Tag archive for "Strained yoghurt"

Whipped Greek Yogurt Dip for Hanuka

hanukka recipes and tablesettings, kosher appetizer recipes, kosher dairy recipes, kosher recipes

Whipped Greek Yogurt Dip for Hanuka

No Comments 25 November 2011

“Hi Marlene,

Thanks for visiting my blog. I am really enjoying the recipes posted on The Jewish Hostess. I just made the healthy chocolate chip cookies submitted by Margo Shalom.

I just posted a recipe for Hanuka–Whipped Feta Dip.

It is based on a classic Greek recipe called Kopanisti (I originally got the recipe from a book by Diane Kochilas called The Greek Vegetarian). There are just a few ingredients, so it is important to use the best quality of each: freshly ground black pepper, freshly squeezed lemon juice, extra-virgin olive oil, and a really good feta.

So, wait, why feta dip on Hanukah? Well, it is a custom to serve cheese on the holiday to commemorate Yehudit, who vanquished the Greek general Holofernes by plying him with salty cheese and wine (also here). (and here is another explanation based on the letters of  chalav). “

Whipped Greek Yogurt Dip

  • 1/2 lb. feta, crumbled
  • juice 1/2 lemon
  • 4-5 Tbl. olive oil
  • 1/4-1/2 tsp. freshly ground black pepper
  • 4 Tbl. labne or Greek yogurt (optional, will make mixture looser and a bit milder tasting)

Put all ingredients in the food processor and pulse until smooth. Adjust seasonings, adding more lemon juice as needed, before serving.

This can be served in a bowl, drizzled with more olive oil, with za’atar pita triangles on the side. It can also be served in mini filo shells or maybe stuffed into cherry tomatoes. Or serve it with crudités.

Laura

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Greek Yogurt and Granola Layered Parfaits

breakfast recipes, kosher dairy recipes, kosher recipes, mothers day recipes, rosh hashanah pasta, salads, and lunch ideas, shavuot recipes and ideas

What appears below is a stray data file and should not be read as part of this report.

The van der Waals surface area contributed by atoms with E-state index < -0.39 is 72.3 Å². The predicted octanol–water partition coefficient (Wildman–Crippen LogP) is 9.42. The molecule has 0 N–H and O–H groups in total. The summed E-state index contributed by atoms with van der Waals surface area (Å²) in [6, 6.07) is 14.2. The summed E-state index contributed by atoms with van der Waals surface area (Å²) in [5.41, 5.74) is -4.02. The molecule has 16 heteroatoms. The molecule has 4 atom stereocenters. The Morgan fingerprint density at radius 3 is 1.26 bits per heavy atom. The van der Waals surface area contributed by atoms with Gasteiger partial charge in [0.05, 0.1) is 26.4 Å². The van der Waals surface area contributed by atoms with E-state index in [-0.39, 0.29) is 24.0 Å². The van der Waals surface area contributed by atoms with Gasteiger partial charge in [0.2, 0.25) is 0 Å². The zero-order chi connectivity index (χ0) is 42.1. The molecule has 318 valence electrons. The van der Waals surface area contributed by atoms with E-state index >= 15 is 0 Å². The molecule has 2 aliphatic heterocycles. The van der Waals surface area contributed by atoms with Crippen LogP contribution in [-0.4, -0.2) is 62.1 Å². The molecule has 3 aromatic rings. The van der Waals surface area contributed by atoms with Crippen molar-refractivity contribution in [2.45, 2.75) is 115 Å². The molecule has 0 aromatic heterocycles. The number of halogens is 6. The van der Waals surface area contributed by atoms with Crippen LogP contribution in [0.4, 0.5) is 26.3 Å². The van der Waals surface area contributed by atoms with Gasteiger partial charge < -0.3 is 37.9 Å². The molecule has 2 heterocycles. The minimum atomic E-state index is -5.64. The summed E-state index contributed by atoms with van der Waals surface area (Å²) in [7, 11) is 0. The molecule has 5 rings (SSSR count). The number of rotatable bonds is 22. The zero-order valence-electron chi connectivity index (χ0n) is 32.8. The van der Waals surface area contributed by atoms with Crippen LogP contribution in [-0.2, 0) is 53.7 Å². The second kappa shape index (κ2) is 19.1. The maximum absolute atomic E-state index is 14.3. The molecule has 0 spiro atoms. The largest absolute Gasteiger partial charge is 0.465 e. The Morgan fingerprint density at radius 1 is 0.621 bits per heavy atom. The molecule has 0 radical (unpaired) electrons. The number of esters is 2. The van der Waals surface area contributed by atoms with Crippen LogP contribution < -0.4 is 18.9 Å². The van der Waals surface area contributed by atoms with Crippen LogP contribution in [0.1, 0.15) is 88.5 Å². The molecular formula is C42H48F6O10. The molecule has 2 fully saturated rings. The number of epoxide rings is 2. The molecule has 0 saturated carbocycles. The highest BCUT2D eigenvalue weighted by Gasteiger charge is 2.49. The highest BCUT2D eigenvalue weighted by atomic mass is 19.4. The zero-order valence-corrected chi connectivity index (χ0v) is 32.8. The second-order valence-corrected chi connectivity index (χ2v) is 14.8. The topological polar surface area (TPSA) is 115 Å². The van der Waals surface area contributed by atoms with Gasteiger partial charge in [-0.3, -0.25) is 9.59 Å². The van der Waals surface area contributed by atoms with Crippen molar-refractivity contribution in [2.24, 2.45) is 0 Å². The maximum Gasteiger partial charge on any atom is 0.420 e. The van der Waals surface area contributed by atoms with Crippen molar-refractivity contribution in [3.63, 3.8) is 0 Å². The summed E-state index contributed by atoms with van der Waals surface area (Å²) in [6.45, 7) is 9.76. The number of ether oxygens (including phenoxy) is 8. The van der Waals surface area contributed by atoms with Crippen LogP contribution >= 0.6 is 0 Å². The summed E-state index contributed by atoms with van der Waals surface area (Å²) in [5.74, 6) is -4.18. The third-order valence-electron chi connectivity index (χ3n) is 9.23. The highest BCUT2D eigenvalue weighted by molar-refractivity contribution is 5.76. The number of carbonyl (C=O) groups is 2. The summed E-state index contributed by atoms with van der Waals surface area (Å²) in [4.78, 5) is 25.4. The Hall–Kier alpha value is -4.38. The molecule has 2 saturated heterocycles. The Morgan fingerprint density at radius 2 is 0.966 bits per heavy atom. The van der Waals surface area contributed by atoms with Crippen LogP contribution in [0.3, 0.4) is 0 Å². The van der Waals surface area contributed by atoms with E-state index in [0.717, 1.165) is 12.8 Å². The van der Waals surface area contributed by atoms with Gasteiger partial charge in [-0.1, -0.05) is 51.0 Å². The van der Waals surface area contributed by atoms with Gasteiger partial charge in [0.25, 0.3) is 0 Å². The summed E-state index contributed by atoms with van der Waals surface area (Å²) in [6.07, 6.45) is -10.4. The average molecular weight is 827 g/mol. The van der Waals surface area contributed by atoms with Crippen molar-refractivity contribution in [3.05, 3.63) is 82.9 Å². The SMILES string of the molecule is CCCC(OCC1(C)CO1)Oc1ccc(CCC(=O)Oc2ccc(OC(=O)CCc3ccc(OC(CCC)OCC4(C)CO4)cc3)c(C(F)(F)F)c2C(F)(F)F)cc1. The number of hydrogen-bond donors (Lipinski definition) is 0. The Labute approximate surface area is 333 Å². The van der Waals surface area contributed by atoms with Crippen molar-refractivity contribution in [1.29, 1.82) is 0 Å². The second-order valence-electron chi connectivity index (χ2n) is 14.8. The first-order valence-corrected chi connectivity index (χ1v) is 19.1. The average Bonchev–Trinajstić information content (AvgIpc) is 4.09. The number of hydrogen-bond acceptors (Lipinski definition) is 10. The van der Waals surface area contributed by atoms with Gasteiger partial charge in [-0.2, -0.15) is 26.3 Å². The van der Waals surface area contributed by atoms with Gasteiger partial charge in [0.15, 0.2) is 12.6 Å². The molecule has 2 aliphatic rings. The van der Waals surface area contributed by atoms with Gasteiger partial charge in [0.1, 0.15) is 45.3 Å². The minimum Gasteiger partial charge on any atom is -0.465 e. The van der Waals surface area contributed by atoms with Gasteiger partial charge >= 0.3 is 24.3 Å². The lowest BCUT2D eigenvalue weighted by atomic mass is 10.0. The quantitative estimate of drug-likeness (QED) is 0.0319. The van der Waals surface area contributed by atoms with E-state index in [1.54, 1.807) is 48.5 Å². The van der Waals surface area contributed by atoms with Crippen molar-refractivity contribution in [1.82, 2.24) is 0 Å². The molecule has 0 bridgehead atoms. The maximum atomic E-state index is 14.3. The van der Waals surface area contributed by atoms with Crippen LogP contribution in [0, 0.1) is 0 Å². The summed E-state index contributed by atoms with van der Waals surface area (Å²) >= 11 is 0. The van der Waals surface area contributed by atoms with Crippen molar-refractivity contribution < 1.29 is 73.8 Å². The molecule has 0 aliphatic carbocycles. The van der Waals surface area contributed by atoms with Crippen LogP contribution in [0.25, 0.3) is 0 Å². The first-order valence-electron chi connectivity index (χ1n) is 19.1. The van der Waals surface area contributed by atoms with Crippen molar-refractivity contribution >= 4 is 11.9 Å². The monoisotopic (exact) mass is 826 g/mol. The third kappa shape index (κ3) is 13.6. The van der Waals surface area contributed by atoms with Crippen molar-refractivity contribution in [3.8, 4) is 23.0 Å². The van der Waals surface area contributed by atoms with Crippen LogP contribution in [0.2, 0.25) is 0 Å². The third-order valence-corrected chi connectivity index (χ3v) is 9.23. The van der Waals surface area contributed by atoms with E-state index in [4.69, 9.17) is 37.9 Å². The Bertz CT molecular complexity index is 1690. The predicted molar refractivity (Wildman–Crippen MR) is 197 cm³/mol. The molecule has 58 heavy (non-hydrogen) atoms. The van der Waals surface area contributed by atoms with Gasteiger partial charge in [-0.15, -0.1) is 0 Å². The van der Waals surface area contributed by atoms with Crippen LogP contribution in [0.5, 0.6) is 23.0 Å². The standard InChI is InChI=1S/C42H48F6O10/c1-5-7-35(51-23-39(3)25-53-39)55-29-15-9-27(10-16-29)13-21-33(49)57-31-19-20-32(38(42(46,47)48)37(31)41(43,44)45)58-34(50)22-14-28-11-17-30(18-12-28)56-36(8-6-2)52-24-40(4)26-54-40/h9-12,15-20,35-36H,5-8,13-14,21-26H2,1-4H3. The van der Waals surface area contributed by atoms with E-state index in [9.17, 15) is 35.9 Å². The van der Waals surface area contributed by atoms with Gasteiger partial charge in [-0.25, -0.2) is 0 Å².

Greek Yogurt and Granola Layered Parfaits

No Comments 27 July 2011

No brunch is complete without a yogurt and granola parfait. There are so many different fruit and yogurt combinations and endless ways to serve it. You can make individual glasses in advance by layering the yogurt, granola and berries on top. Or, you serve everything separately and let your guests assemble their own. Either way you can make something simple into something spectacular!

Did you know that Greek yogurt has twice the protein content of regular yogurt? It also has much less lactose content.  Greek yogurt is  thicker and creamier because the liquid whey is strained out. All yogurts are excellent sources of calcium, potassium, protein, zinc, and vitamins B6 and B12.

Pick a glass or bowl- a water glass, wine cup, or martini glass will do.    

You can really use anything. Arrange fruit and yogurt options separately. Greek Yogurt comes in lots of flavors and is now very easily found in any grocery store (Chobani or Oikos Brands).

Healthy Granola:

  • 1/2 cup pure maple syrup
  • 1/2 cup vegetable oil
  • 1 tsp. pure vanilla extract
  • 2 Cups old fashioned oats